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  • Research article
  • Open Access
  • Open Peer Review

Sex-specific genetic effects in physical activity: results from a quantitative genetic analysis

  • 1,
  • 2, 3Email author,
  • 1,
  • 3,
  • 3,
  • 3,
  • 3, 4,
  • 3,
  • 5 and
  • 3
BMC Medical Genetics201516:58

  • Received: 13 May 2013
  • Accepted: 22 July 2015
  • Published:
Open Peer Review reports



The objective of this study is to present a model to estimate sex-specific genetic effects on physical activity (PA) levels and sedentary behaviour (SB) using three generation families.


The sample consisted of 100 families covering three generations from Portugal. PA and SB were assessed via the International Physical Activity Questionnaire short form (IPAQ-SF). Sex-specific effects were assessed by genotype-by-sex interaction (GSI) models and sex-specific heritabilities. GSI effects and heterogeneity were tested in the residual environmental variance. SPSS 17 and SOLAR v. 4.1 were used in all computations.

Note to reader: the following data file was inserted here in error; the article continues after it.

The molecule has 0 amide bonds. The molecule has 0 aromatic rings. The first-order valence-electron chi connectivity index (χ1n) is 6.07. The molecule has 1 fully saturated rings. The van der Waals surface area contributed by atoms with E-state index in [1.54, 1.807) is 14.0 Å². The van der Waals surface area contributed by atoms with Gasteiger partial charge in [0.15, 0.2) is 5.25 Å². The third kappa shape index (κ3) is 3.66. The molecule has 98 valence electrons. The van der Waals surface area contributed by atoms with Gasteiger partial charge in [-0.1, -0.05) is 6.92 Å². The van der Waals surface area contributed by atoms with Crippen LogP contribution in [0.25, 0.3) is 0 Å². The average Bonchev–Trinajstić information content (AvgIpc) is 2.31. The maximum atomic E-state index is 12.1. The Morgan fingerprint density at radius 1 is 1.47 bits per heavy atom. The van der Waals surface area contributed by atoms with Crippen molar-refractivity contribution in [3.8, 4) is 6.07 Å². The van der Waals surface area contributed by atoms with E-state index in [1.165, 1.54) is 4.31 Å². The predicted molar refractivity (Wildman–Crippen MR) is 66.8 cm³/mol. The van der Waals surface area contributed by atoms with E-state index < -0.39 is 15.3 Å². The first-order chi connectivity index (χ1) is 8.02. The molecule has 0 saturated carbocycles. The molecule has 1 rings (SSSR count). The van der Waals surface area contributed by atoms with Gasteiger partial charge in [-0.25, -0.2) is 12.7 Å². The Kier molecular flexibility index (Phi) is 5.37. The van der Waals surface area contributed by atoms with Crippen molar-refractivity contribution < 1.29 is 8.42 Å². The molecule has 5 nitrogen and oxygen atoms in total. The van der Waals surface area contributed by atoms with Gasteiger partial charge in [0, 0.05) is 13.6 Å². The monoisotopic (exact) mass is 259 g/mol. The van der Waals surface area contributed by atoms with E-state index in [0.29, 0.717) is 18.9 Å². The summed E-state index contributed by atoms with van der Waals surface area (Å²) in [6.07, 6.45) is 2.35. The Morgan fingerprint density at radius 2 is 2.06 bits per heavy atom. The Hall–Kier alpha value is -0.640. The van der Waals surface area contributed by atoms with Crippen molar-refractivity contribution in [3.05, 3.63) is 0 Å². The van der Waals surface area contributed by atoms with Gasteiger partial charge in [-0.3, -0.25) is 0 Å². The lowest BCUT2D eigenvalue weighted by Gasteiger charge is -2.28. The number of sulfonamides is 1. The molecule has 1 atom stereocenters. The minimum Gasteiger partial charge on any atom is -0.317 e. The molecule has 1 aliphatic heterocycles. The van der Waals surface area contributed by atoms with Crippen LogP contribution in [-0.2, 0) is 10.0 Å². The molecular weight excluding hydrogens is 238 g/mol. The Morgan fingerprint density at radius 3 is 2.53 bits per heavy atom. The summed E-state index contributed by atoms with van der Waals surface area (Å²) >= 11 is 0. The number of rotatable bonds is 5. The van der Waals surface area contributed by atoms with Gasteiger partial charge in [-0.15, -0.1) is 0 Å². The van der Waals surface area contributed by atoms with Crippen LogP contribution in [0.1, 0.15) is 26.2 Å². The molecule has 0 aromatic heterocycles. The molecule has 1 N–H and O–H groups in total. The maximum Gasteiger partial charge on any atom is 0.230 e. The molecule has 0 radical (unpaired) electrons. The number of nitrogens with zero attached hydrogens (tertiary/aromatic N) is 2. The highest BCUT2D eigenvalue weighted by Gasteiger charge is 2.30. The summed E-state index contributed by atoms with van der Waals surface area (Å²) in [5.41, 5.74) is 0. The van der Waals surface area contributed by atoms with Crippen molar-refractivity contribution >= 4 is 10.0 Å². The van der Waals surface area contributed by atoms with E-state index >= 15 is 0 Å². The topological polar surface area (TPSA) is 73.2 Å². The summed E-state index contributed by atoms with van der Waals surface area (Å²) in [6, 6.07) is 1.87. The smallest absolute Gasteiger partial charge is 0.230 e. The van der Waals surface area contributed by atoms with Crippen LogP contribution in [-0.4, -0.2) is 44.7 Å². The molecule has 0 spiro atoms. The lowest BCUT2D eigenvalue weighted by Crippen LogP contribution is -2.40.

The genetic component for PA and SB domains varied from low to moderate (11 % to 46 %), when analyzing both genders combined. We found GSI effects for vigorous PA (p = 0.02) and time spent watching television (WT) (p < 0.001) that showed significantly higher additive genetic variance estimates in males. The heterogeneity in the residual environmental variance was significant for moderate PA (p = 0.02), vigorous PA (p = 0.006) and total PA (p = 0.001). Sex-specific heritability estimates were significantly higher in males only for WT, with a male-to-female difference in heritability of 42.5 (95 % confidence interval: 6.4, 70.4).